It's something that has defined Japan for almost 70 years: A pacifist constitution, drawn up by the United States after Japan's defeat in World War II.
It states: "The Japanese people forever renounce war as a sovereign right of the nation and the threat or use of force as means of settling international disputes."
It goes on to say: "Land, sea, and air forces, as well as other war potential, will never be maintained."
But Prime Minister Shinzo Abe has been pressing to expand the role of the military, in the face of what he has called "increasing security challenges" in the region - a guarded reference to China.
Japan's lower house of parliament has now pushed through a contentious bill, dropping a ban on collective self-defence.
It means Japan's Self-Defense Forces would be allowed to come to the aid of an ally, and that could see Japanese troops fighting overseas.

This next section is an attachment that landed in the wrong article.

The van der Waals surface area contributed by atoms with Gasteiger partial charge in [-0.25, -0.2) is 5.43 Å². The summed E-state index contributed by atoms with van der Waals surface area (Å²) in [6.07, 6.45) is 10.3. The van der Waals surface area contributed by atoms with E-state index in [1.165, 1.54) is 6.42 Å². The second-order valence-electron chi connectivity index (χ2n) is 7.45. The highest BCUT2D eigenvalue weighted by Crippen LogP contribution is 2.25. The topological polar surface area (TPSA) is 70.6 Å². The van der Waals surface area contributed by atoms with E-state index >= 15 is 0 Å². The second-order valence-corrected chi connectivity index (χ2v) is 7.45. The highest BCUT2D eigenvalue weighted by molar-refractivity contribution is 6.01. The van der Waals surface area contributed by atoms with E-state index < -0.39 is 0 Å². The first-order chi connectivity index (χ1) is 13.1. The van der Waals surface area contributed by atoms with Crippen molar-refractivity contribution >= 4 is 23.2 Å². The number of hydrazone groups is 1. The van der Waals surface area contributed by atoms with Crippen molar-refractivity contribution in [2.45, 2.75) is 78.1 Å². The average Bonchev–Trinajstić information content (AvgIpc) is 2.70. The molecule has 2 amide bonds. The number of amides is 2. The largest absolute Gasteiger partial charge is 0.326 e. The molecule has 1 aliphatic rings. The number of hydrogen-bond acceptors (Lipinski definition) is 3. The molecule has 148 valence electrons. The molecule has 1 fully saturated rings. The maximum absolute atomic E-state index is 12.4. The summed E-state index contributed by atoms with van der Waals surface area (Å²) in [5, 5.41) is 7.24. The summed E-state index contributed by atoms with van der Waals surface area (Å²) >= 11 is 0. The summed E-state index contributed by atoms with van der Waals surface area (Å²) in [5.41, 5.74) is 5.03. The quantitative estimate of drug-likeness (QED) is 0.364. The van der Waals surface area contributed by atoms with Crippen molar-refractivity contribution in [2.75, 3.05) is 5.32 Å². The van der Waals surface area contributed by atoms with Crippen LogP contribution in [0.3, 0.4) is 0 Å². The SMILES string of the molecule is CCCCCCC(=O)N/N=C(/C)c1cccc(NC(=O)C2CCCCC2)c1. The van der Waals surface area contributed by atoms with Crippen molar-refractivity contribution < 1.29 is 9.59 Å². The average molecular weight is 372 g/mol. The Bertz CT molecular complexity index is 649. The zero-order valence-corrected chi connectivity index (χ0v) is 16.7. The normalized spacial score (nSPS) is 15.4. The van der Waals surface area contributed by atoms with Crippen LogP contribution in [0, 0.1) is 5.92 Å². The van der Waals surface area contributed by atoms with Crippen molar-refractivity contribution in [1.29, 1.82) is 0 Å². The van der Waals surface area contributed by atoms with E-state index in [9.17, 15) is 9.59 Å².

It is estimated that up to 80 percent of the population is against the changes, fearing Japan could be dragged into foreign conflicts.
So does the new bill represent a fundamental change to Japan's pacifist stance?
Or is it a necessary measure to keep the country safe?
Presenter: Adrian Finighan
Tomohiko Taniguchi - Special adviser to the Cabinet of Prime Minister Shinzo Abe.
Michael Penn - President of Shingetsu News Agency, and author of the book 'Japan and the War on Terror'.
Yanmei Xie - Senior analyst for Northeast Asia at the International Crisis Group.
Alessio Patalano - Senior lecturer at King’s College London, who focuses on Japanese defence policy and strategy.
Source: Al Jazeera